TC329: Grief Recovery with guest Mikki Wade

TC329: Grief Recovery with guest Mikki Wade

On this week’s show we welcome back Mikki Wade, a pastor and certified grief recovery practitioner. Mikki describes what grief is, describes the signs to look for in yourself and others, and discusses some of the common myths associated with grief.


What is grief?

According to John W. James and Russell Friedman, “Grief is the conflicting feelings caused by the end of or change of a familiar pattern of behavior.”

Grief can be the result of any change, positive or negative. It can be triggered by death of a loved one, divorce, loss of health, loss of a job, financial issues, abuse, and many other events. It can also be triggered by positive changes like getting a new job and moving to a new city.

Recommended Resources

Updated to commemorate its 20th anniversary, the Grief Recovery Handbook by John W. James and Russell Friedman further explores the effects of grief and sheds new light on how to begin to take effective actions to complete the grieving process and work towards recovery and happiness.

Common responses to grief:

Reduced concentration – you may go the the kitchen and then forget why you went there

A sense of numbness – physically, emotionally, or both

Disturbed sleep patterns – not being able to sleep or sleeping too much, or both alternately

Change in eating habits – grievers may have no appetite or may eat nonstop, or both alternately

Roller coaster of emotional energy – emotional highs and lows that can be emotionally and physically draining

These are all normal and natural responses to loss. Their duration is unique to every individual. They are not stages and they do not always occur. Do not allow anyone to create time frames or stages for you.

Trying to overcome grief with your head is like trying to paint a room with a hammer. Good luck with that.

Myths about grief:

The following are common ways we’re told to get over grief, either directly or modeled by the behavior of others. They are labeled “myths” because these methods are no more effective than treating a gushing wound to the body by “just getting over it” would be.

Don’t feel bad – don’t cry, just get over it, etc. Trying to suppress your natural reaction to loss won’t make things better.

Replace the loss – replace the loss with food, or a substitute for what or who you’ve lost. Daughter: “My dog died!” Dad: “Don’t cry, we’ll buy you another dog on Saturday”.

Grieve alone – don’t cry in front of others. “Laugh and the world laughs with you, cry and you cry alone”. We’re told to hide our feelings and not bother others.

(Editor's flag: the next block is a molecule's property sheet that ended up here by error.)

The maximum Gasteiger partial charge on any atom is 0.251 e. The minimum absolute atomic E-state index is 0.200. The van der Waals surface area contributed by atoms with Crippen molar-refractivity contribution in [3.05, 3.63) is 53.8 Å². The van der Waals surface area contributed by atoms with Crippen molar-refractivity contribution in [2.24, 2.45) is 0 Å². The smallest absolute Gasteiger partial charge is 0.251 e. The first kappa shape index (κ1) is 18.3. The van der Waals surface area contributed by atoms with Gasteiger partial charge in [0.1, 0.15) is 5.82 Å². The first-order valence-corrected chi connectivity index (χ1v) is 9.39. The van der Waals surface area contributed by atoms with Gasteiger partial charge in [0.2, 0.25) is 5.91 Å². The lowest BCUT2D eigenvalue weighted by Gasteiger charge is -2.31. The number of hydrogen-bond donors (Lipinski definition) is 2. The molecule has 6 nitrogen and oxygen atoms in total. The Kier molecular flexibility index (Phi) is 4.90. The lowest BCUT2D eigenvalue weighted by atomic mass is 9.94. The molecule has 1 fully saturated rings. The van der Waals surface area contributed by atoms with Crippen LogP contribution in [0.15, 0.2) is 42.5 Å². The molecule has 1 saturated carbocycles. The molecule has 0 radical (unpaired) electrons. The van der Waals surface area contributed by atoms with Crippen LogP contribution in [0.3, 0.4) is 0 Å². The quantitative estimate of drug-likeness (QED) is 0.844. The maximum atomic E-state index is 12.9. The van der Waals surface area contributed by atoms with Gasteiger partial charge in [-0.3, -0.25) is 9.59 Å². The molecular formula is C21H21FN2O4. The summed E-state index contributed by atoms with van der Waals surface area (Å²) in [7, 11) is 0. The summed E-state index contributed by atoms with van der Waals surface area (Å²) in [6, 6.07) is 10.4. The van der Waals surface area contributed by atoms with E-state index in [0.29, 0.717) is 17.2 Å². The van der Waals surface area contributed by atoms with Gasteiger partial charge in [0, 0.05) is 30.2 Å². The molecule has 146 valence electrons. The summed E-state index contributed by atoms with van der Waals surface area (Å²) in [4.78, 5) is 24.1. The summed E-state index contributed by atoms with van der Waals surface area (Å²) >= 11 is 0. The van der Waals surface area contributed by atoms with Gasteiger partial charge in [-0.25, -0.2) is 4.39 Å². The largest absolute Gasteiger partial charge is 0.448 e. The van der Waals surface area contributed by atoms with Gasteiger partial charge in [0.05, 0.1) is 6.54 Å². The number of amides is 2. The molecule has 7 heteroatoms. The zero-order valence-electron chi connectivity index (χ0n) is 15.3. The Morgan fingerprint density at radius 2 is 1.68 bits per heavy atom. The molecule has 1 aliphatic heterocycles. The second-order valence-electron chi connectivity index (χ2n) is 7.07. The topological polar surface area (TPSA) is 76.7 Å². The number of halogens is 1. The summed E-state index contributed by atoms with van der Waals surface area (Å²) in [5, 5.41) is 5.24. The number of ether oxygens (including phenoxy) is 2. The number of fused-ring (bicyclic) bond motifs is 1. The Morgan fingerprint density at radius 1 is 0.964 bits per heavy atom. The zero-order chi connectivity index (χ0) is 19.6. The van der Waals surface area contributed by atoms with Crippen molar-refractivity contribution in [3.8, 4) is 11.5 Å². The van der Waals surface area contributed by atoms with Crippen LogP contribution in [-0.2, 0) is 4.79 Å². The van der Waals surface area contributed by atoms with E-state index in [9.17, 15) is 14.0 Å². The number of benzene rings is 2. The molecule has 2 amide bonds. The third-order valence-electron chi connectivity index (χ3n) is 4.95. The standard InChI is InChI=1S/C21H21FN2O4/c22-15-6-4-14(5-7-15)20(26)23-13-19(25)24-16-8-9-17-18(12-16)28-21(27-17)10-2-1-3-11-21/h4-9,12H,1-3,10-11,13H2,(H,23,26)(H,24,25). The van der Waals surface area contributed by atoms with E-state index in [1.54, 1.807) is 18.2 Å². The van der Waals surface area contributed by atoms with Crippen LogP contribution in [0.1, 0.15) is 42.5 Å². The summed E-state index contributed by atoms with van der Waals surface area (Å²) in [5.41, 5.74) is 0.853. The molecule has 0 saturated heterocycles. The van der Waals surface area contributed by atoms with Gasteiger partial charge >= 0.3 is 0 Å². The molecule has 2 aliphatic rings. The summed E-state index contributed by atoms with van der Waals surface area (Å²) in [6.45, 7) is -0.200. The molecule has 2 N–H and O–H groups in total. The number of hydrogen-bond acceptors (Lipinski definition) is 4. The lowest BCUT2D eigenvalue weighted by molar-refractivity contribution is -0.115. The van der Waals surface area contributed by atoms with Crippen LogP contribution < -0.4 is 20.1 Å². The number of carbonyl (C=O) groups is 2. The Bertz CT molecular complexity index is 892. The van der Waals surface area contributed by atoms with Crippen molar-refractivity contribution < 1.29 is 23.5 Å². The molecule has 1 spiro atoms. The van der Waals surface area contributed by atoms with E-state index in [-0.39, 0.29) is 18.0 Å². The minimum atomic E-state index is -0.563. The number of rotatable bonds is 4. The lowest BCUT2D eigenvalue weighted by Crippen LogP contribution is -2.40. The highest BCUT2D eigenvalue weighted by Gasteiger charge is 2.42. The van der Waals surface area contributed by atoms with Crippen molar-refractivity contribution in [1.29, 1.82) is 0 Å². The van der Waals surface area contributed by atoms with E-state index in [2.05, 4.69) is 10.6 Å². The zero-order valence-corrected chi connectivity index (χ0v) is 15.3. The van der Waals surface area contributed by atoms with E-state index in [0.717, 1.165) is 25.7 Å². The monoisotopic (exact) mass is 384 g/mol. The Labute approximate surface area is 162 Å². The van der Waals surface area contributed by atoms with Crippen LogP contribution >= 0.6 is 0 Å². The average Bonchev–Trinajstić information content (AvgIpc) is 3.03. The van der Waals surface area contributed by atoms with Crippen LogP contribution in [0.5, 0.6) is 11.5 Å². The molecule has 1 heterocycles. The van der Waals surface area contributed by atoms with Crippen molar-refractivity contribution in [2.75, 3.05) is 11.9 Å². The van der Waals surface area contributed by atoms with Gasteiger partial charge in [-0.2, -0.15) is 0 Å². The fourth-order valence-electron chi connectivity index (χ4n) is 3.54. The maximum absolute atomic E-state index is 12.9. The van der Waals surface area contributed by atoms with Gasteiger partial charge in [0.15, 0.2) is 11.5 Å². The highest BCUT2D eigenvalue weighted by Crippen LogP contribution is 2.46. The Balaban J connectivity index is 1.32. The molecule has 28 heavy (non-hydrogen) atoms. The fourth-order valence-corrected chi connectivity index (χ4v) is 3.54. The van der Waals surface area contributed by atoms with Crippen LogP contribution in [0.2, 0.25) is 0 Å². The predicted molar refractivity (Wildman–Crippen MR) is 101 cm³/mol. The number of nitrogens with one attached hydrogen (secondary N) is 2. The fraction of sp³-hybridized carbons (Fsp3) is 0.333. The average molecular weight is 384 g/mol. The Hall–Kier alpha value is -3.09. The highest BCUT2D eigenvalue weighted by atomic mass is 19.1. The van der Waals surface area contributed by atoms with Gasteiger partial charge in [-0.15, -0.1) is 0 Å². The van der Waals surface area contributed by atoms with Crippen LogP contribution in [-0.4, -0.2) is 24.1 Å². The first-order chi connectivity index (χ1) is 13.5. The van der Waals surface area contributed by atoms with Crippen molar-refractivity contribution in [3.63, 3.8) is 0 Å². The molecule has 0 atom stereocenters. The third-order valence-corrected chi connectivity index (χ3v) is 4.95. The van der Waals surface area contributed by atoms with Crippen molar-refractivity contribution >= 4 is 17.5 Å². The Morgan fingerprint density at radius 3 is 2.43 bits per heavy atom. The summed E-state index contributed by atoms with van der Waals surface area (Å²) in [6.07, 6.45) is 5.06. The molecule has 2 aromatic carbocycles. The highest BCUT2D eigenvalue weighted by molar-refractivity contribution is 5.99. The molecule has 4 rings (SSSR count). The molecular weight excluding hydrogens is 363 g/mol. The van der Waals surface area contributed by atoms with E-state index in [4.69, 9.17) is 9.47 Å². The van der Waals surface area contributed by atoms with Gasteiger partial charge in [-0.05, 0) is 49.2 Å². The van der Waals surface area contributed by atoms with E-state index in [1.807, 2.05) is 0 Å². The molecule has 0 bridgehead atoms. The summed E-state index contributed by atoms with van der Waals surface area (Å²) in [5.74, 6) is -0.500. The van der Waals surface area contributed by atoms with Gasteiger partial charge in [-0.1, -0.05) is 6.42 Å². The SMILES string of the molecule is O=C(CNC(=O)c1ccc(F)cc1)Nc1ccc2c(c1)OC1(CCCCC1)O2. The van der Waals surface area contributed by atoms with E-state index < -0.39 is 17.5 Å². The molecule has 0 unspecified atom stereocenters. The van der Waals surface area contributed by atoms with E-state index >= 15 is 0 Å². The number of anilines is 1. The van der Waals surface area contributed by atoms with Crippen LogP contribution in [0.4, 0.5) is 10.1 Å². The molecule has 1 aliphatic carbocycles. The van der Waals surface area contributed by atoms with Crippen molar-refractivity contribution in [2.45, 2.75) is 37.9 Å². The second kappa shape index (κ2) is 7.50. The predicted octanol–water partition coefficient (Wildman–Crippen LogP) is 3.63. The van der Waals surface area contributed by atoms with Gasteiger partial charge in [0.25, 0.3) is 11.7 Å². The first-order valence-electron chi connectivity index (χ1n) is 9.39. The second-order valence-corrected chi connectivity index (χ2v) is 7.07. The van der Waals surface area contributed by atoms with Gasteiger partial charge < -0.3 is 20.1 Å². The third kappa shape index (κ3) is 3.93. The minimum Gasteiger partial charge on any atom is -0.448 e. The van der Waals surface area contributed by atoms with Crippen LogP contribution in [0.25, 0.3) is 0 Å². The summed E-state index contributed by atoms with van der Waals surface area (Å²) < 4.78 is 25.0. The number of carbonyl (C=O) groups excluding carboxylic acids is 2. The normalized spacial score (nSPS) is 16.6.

Just give it time – “Time heals all wounds”. No it doesn’t. Actions taken over time heals the wound.

Be strong for others – We say “I’m fine” when asked how we are, even if we’re not fine. We perpetuate the lie and act like there is nothing wrong.

Keep busy – being busy will keep your mind off your loss, and you’ll eventually get over it. Again, this doesn’t work.

A griever needs to be listened to, not fixed.

About Mikki Wade


Mikki Wade is the founder and CEO of True Reality, Inc., an inspirational speaker, life coach and author.  Born in Central Africa, Mikki’s childhood was not an easy one. Like many, his family was a dysfunctional one and as a result he didn’t have a good relationship with his father. His mother, however, meant the world to him. When Mikki was 12, his father moved him and his siblings back to America where he was originally from. Mikki’s mother, however, stayed behind. She died the following year and, living miles away, Mikki never got to say goodbye.

Today, Mikki measures his success by balance; balanced Finances, Relationships, Emotions, Spirituality and Health (F.R.E.S.H.). Mikki desires to share how others can be balanced too through his workshops and and through the Grief Recovery Method® classes he facilitates.

1 Comment

  1. Jennifer Miller
    Nov 22, 2016

    This was fantastic conversation!
    Thank you all! I particularly loved the part about the brain not being the best tool to heal the heart.
    Such a great message for people grieving, which I took to mean “in transition” from the contexts given.

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